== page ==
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Diodorus Cronus (late 4th–early 3rd centuries BC)

DOI
10.4324/9780415249126-A040-1
DOI: 10.4324/9780415249126-A040-1
Version: v1,  Published online: 1998
Retrieved October 23, 2019, from https://www.rep.routledge.com/articles/biographical/diodorus-cronus-late-4th-early-3rd-centuries-bc/v-1

Article Summary

The most famous member of the Dialectical school, the Greek philosopher Diodorus Cronus maintained various paradoxical theses. He argued that any attempt to divide space, time or matter must end with little regions, periods or bodies that cannot further be divided; hence, he inferred, things cannot be in motion. Diodorus also contributed to the contemporary debate on conditionals: one proposition implies another, he held, if and only if it never has been possible, and is not now possible, to have the former proposition true and the latter proposition false. Diodorus is however most famous for inventing the master argument. The master argument relied on two assumptions: that every past truth is necessary, and that the impossible does not follow from the possible. It concluded, on these assumptions, that no proposition is possible unless it either is true or will be. The master argument was designed to support Diodorus’ definition of possibility: a proposition is possible if and only if it either is or will be true. This definition is not exactly tantamount to the fatalist doctrine that all truths are necessary, but it was felt to come too close to fatalism for comfort.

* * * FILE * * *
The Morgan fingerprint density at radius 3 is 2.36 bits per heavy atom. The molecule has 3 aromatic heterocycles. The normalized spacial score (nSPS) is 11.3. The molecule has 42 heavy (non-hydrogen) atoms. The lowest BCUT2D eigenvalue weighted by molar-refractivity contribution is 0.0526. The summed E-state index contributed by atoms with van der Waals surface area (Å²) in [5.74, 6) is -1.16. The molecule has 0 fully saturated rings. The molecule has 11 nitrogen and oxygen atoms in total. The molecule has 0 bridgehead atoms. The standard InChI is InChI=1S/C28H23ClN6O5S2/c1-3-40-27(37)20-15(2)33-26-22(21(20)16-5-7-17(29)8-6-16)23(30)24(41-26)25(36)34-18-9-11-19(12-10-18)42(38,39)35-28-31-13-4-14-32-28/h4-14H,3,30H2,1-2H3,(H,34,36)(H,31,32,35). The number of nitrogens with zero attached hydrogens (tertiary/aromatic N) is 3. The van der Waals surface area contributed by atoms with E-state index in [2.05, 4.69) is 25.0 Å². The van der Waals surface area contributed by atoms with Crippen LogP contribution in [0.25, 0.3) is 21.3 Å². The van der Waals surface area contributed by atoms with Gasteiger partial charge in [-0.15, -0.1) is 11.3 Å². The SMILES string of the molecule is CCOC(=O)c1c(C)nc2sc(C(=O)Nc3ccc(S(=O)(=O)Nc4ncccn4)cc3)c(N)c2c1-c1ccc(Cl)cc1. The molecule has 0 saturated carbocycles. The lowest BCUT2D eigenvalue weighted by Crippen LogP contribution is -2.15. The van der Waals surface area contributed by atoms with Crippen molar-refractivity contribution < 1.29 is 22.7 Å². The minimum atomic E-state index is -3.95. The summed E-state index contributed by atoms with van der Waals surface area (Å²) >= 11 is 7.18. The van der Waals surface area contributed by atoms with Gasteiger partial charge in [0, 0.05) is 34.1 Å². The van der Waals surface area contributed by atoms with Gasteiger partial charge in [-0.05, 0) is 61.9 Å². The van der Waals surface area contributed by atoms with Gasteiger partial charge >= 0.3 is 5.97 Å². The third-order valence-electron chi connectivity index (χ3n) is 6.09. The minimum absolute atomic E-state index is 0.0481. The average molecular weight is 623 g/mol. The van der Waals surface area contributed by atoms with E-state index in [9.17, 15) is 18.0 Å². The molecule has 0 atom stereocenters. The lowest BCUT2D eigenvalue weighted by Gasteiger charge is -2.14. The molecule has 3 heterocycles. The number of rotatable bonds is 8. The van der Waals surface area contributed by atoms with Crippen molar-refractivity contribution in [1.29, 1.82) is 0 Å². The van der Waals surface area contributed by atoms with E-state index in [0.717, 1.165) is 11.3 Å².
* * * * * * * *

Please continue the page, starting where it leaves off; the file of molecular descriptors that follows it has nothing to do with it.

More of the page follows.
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Citing this article:
Denyer, Nicholas. Diodorus Cronus (late 4th–early 3rd centuries BC), 1998, doi:10.4324/9780415249126-A040-1. Routledge Encyclopedia of Philosophy, Taylor and Francis, https://www.rep.routledge.com/articles/biographical/diodorus-cronus-late-4th-early-3rd-centuries-bc/v-1.
Copyright © 1998-2019 Routledge.

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